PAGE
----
In a recent class, and for a recent Bible study, a phrase popped up that I have been contemplating. We know that Prayer is simply communicating with God, but Martin Luther says, “To the Christian, even a sigh is a prayer.” Someone else came up with the term “Breath Prayers” and I’ve really been thinking about how this could work.
All around us we see people and problems and we flag it onto our calendar or into our “to do” list that this is something we need to address the next time we pray. Yet Paul tells the church to Pray without ceasing (1 Thess 5:17), and how that the church should “continue” in prayer (Col. 4:2), and how that he prayed without ceasing for the church in Rome (Rom 1:9), and how that night and day he prayed for Thessalonica so that he may see them soon to continue their perfection (1 Thes. 3:10).
How is it possible for prayer to be uttered constantly, day and night, without seemingly to let the event of prayer interfere with the rest of our life? It seems all we know about prayer requires a closet (storehouse), or a designated room at church or home, or a specially carved out niche of time. I remember my grandmother praying at various times throughout the day sitting in her Bentley rocker. I remember my mom going to the back room of the house and closing the door and spending a great deal of time in prayer. I remember finding others at church, even in the middle of the night, laying out on the floor behind the altar or under a pew, in times of great travailing prayer.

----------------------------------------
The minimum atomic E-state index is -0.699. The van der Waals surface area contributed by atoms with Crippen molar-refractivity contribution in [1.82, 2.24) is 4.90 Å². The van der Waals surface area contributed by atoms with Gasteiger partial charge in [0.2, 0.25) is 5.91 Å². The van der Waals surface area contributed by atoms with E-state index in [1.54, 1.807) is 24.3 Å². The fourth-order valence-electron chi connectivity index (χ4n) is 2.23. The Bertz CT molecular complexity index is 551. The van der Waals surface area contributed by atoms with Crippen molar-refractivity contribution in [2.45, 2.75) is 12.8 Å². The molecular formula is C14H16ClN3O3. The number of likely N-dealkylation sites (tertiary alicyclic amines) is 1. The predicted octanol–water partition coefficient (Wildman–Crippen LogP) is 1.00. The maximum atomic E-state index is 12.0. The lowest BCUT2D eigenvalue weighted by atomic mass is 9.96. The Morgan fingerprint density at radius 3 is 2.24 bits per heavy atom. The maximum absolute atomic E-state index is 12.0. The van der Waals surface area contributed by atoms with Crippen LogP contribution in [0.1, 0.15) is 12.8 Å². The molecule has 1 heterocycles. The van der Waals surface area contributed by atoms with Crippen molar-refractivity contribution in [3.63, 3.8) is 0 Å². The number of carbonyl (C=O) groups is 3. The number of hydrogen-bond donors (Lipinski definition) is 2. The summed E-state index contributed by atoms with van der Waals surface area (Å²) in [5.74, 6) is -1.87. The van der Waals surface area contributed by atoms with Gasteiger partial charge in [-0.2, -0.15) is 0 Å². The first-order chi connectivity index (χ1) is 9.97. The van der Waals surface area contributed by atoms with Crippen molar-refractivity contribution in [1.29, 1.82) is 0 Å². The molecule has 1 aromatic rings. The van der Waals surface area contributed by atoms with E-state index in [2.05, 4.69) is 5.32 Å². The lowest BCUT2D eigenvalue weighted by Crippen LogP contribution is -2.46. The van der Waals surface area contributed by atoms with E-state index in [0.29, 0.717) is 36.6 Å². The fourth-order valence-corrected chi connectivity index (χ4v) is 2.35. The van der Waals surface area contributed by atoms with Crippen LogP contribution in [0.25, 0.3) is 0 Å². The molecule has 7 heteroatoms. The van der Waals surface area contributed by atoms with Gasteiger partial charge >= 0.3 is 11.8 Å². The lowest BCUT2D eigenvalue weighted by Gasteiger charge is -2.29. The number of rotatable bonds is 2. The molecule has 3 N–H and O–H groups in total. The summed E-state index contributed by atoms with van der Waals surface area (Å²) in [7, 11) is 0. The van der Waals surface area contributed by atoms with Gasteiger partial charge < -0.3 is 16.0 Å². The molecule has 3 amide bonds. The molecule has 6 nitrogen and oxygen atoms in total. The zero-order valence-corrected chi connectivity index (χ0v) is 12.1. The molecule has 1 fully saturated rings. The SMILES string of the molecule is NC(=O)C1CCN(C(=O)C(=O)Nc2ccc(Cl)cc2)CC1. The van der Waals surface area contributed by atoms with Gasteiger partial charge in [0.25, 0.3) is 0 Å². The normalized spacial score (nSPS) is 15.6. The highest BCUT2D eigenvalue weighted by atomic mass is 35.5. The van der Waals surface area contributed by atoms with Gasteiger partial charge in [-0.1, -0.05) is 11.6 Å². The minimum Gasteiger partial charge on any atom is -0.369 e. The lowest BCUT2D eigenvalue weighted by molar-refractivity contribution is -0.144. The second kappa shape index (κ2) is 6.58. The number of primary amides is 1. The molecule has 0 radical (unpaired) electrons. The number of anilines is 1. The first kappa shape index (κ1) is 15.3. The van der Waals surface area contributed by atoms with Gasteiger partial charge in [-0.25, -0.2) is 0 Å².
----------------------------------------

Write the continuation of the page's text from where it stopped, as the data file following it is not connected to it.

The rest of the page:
Could it be that Martin Luther hit upon the simple thought that every sigh, every exhalation of breath, could contain a prayer? It could be that it’s as simple as a prayer that is uttered with a sigh of breath leaving our bodies.
I then ask myself, how long is a breath leaving our body, and how many words can I say with that process? Perhaps it’s only a simple thought, or a few syllables, or just a couple of words – but with God it does not take a lot to bring an answer! Just a few words or syllables, uttered on the exhalation of a breath is a mighty prayer.
You do not even have to compose a thought or phrase… Consider these types of examples.
- When dealing with someone who is dumping their woes onto your plate, “Show me his heart…”
- When dealing with the confusion someone might be feeling, “Show me his mind…”
- To someone who is seemingly about to make a major choice in life that might not be entirely the best choice, “Into thy hands…”
- To someone who is desperately in need of a blessing from God, “Bless him Lord…”
These pre-defined words or phrases could be something you breath to God and by doing so you bring God into the problem!